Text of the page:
4 Forms of Stagnation that Defeat Leaders and Destroy Organizations

Stagnation serves up death in sugary bites that taste like cake.

Regardless of the contents of your leadership, you found it moving forward. The opposite of forward is stagnation.

 

4 forms of stagnation that destroy leaders:

  1. Exploring options without choosing any.
  2. Repetition minus purpose. Busywork is death incognito.
  3. Procrastination under the guise of preparation. Stagnation loves it when you’re always getting ready to do something, but never doing it.
  4. Rejecting input offhandedly.

Remove forward from your vocabulary and all you have left is stagnation and death. The latter being a slow form of the former. 

You find the leadership you want wrapped in brown paper with dings and tears along the road to somewhere else. It never comes with bows. It’s often unexpected. You find it while moving forward.

Evil:

Anyone – including yourself – who blocks forward movement is evil.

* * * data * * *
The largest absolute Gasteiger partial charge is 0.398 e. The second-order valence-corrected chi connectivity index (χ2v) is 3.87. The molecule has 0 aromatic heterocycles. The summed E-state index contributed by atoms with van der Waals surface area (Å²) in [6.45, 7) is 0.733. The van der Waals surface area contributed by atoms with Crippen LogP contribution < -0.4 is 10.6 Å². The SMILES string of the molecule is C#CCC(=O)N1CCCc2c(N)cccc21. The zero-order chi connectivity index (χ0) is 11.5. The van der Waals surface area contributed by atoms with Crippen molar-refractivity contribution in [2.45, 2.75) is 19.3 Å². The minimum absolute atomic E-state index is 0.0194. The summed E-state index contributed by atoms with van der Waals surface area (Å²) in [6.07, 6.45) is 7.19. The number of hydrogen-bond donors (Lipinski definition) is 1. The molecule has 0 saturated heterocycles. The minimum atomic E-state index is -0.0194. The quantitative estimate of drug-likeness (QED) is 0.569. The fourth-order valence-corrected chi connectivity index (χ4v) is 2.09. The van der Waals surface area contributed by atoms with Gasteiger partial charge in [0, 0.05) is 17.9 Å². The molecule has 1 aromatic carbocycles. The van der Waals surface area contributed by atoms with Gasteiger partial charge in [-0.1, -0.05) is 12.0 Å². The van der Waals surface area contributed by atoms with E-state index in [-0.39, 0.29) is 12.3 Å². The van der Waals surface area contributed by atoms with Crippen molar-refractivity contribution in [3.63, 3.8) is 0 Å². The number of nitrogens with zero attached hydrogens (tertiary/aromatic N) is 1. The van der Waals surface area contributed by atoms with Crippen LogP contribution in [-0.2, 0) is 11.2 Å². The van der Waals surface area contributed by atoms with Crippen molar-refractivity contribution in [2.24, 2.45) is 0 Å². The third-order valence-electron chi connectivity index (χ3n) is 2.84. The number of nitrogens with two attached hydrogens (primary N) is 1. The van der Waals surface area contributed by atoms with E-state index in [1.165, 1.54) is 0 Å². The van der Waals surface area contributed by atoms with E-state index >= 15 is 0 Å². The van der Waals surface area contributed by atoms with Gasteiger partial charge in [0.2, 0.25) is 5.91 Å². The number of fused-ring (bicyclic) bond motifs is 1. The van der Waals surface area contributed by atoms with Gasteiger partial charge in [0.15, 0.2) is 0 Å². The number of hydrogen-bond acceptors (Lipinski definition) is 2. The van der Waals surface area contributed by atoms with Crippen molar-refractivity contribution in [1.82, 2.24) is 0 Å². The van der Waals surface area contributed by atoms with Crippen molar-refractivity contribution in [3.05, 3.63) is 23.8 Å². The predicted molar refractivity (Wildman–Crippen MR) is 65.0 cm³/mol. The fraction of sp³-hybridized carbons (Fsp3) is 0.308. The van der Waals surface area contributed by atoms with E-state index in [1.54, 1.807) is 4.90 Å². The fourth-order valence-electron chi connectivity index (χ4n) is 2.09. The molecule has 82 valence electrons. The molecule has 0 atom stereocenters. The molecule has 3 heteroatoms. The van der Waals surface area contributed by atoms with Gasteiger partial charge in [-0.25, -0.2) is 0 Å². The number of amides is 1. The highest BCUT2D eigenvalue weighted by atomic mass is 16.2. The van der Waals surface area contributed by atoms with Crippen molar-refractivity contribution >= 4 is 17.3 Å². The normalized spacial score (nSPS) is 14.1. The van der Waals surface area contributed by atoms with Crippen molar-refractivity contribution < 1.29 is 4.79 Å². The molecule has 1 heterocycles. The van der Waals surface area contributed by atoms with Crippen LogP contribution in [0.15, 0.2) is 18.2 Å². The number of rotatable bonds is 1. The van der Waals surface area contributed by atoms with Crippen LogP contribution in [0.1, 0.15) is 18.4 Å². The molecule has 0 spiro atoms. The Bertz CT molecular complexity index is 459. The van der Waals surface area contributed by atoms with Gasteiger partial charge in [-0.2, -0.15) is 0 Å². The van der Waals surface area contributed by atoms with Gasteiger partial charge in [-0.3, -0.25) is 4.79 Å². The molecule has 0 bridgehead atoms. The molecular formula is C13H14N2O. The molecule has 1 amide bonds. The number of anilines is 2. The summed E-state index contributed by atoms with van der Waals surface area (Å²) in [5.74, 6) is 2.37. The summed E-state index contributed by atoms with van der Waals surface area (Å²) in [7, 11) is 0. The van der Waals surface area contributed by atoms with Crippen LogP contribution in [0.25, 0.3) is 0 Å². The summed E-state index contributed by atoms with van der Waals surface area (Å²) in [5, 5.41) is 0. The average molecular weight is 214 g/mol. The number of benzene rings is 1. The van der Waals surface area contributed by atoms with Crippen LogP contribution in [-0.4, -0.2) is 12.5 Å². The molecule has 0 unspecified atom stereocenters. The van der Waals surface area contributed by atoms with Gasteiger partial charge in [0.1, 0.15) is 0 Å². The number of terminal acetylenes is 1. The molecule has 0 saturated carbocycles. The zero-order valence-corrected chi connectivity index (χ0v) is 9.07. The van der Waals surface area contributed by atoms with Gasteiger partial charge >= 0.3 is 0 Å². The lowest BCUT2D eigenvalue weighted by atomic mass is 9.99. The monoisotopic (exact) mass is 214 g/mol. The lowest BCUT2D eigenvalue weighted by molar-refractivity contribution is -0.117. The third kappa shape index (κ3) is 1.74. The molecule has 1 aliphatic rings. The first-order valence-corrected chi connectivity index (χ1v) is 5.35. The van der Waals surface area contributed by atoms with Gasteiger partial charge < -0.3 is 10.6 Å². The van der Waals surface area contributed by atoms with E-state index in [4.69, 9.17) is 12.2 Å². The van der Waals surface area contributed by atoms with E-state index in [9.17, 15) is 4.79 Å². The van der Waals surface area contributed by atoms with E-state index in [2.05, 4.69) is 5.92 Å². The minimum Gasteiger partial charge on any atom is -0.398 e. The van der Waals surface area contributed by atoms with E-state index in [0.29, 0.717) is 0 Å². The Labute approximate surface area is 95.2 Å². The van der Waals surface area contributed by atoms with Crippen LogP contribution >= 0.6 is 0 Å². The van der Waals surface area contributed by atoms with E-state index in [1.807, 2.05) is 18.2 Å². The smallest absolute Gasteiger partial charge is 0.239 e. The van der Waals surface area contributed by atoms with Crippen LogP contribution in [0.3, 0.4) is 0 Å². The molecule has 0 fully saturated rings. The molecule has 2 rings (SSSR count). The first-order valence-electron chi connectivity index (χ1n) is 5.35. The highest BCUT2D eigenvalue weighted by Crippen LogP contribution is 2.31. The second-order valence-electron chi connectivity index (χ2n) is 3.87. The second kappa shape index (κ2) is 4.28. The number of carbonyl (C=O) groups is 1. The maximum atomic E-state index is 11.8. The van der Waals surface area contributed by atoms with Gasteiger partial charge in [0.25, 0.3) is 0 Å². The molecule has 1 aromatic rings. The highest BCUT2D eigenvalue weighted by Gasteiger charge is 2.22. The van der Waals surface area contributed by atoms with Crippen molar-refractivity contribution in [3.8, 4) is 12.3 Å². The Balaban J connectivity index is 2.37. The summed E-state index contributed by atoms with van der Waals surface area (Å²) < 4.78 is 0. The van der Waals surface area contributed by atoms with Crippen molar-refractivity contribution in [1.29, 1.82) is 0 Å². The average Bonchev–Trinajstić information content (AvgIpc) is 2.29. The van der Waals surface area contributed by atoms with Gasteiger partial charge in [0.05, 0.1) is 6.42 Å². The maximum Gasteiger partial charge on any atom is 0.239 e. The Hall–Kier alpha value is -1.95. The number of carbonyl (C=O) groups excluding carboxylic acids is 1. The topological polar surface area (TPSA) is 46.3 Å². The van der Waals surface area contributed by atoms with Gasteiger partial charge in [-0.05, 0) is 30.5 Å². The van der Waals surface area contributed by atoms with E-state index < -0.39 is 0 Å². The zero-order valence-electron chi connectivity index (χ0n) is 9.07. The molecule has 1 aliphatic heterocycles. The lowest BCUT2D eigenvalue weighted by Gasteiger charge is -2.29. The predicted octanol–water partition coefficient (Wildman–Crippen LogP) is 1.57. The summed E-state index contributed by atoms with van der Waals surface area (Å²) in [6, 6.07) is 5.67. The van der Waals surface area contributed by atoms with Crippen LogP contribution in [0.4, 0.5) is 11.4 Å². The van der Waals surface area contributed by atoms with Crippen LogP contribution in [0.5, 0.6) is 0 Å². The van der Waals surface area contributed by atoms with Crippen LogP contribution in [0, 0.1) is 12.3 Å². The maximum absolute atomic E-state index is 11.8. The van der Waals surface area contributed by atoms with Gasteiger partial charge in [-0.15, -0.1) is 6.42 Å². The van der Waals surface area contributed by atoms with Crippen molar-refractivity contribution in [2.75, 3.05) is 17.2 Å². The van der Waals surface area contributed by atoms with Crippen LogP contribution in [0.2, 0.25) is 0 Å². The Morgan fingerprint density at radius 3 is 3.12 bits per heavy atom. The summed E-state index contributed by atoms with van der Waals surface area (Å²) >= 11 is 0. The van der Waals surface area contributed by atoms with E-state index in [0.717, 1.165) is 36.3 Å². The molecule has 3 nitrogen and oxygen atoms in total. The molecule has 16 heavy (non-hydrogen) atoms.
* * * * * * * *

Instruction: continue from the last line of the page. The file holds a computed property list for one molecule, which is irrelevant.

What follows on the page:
1. Coddling-colleagues who justify complaints and concerns.
  2. Excuse makers who couldn’t dream their way out of a wet paper bag.
  3. Cowards with puffy chests who choose safety over stepping forward.
  4. People who use, “Give it time.” as a reason to ease up.

The most important word:

The most important word in leadership is forward.

We love leadership words like mission, vision, values, ethics, passion, talent, and strengths. But they’re all drivel apart from forward. What good is a strength that doesn’t move you forward?

The ultimate question of leadership is how are we moving forward today. Yes, forward ethically. Yes, forward leveraging strengths. But always forward.

When you stop moving forward you stop leading.

Rest and reflection:

Give a leader time off and they start prancing like a racehorse in the starting gate.

All who love ease are sinister destroyers. Rest and reflection are not an end in themselves. The purpose of rest and reflection is energy and impatience to move forward.

How might leaders defeat stagnation and enable forward movement?